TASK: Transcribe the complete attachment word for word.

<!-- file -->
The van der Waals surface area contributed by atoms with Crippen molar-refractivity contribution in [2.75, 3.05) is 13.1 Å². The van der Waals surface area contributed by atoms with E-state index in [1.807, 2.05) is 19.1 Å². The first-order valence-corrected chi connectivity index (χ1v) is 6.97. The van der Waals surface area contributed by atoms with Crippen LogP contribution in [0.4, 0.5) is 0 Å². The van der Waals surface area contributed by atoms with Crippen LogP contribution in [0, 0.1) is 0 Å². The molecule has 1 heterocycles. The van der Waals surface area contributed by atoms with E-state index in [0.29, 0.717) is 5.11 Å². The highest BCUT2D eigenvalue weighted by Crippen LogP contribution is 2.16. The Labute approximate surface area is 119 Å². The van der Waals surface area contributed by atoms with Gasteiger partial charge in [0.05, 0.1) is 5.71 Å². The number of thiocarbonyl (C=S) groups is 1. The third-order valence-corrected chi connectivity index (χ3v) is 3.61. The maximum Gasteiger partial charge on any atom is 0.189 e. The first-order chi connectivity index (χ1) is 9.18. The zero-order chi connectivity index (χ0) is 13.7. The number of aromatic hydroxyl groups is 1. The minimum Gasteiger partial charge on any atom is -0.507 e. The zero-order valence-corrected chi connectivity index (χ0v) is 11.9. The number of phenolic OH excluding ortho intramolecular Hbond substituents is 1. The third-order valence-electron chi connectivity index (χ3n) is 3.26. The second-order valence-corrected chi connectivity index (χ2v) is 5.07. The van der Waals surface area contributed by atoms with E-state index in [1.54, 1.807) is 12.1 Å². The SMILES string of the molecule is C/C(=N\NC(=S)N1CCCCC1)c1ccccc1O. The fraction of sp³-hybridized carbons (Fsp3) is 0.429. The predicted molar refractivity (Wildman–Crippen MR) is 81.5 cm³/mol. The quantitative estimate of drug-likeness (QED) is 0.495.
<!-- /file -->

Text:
The van der Waals surface area contributed by atoms with Crippen molar-refractivity contribution in [2.75, 3.05) is 13.1 Å². The van der Waals surface area contributed by atoms with E-state index in [1.807, 2.05) is 19.1 Å². The first-order valence-corrected chi connectivity index (χ1v) is 6.97. The van der Waals surface area contributed by atoms with Crippen LogP contribution in [0.4, 0.5) is 0 Å². The van der Waals surface area contributed by atoms with Crippen LogP contribution in [0, 0.1) is 0 Å². The molecule has 1 heterocycles. The van der Waals surface area contributed by atoms with E-state index in [0.29, 0.717) is 5.11 Å². The highest BCUT2D eigenvalue weighted by Crippen LogP contribution is 2.16. The Labute approximate surface area is 119 Å². The van der Waals surface area contributed by atoms with Gasteiger partial charge in [0.05, 0.1) is 5.71 Å². The number of thiocarbonyl (C=S) groups is 1. The third-order valence-corrected chi connectivity index (χ3v) is 3.61. The maximum Gasteiger partial charge on any atom is 0.189 e. The first-order chi connectivity index (χ1) is 9.18. The zero-order chi connectivity index (χ0) is 13.7. The number of aromatic hydroxyl groups is 1. The minimum Gasteiger partial charge on any atom is -0.507 e. The zero-order valence-corrected chi connectivity index (χ0v) is 11.9. The number of phenolic OH excluding ortho intramolecular Hbond substituents is 1. The third-order valence-electron chi connectivity index (χ3n) is 3.26. The second-order valence-corrected chi connectivity index (χ2v) is 5.07. The van der Waals surface area contributed by atoms with E-state index in [1.54, 1.807) is 12.1 Å². The SMILES string of the molecule is C/C(=N\NC(=S)N1CCCCC1)c1ccccc1O. The fraction of sp³-hybridized carbons (Fsp3) is 0.429. The predicted molar refractivity (Wildman–Crippen MR) is 81.5 cm³/mol. The quantitative estimate of drug-likeness (QED) is 0.495.